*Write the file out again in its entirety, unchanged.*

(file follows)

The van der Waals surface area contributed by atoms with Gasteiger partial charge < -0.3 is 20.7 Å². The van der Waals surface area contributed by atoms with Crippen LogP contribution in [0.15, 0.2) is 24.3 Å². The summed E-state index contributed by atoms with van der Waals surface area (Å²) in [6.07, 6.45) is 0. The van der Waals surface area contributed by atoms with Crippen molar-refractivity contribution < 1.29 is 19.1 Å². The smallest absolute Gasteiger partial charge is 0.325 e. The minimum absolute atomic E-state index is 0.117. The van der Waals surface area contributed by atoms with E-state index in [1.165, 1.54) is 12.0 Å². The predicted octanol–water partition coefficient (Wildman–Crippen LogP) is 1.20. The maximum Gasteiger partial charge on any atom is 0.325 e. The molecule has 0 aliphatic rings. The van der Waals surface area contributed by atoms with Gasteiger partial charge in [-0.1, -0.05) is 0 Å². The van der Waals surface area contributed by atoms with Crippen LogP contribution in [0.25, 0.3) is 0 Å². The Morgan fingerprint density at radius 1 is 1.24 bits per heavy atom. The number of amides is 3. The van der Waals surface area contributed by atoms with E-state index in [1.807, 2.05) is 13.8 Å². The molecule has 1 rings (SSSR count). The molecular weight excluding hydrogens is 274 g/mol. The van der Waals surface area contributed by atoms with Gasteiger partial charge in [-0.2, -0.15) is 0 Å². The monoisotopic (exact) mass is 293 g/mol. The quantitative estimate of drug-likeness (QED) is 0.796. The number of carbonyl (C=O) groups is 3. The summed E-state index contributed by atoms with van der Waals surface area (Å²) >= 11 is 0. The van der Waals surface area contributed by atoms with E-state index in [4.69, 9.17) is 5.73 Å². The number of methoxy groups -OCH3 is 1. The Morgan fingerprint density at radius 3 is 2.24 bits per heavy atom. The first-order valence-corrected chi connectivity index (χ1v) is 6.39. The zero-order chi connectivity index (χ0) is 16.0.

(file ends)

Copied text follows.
The van der Waals surface area contributed by atoms with Gasteiger partial charge < -0.3 is 20.7 Å². The van der Waals surface area contributed by atoms with Crippen LogP contribution in [0.15, 0.2) is 24.3 Å². The summed E-state index contributed by atoms with van der Waals surface area (Å²) in [6.07, 6.45) is 0. The van der Waals surface area contributed by atoms with Crippen molar-refractivity contribution < 1.29 is 19.1 Å². The smallest absolute Gasteiger partial charge is 0.325 e. The minimum absolute atomic E-state index is 0.117. The van der Waals surface area contributed by atoms with E-state index in [1.165, 1.54) is 12.0 Å². The predicted octanol–water partition coefficient (Wildman–Crippen LogP) is 1.20. The maximum Gasteiger partial charge on any atom is 0.325 e. The molecule has 0 aliphatic rings. The van der Waals surface area contributed by atoms with Gasteiger partial charge in [-0.1, -0.05) is 0 Å². The van der Waals surface area contributed by atoms with Crippen LogP contribution in [0.25, 0.3) is 0 Å². The Morgan fingerprint density at radius 1 is 1.24 bits per heavy atom. The number of amides is 3. The van der Waals surface area contributed by atoms with E-state index in [1.807, 2.05) is 13.8 Å². The molecule has 1 rings (SSSR count). The molecular weight excluding hydrogens is 274 g/mol. The van der Waals surface area contributed by atoms with Gasteiger partial charge in [-0.2, -0.15) is 0 Å². The monoisotopic (exact) mass is 293 g/mol. The quantitative estimate of drug-likeness (QED) is 0.796. The number of carbonyl (C=O) groups is 3. The summed E-state index contributed by atoms with van der Waals surface area (Å²) >= 11 is 0. The van der Waals surface area contributed by atoms with E-state index in [4.69, 9.17) is 5.73 Å². The number of methoxy groups -OCH3 is 1. The Morgan fingerprint density at radius 3 is 2.24 bits per heavy atom. The first-order valence-corrected chi connectivity index (χ1v) is 6.39. The zero-order chi connectivity index (χ0) is 16.0.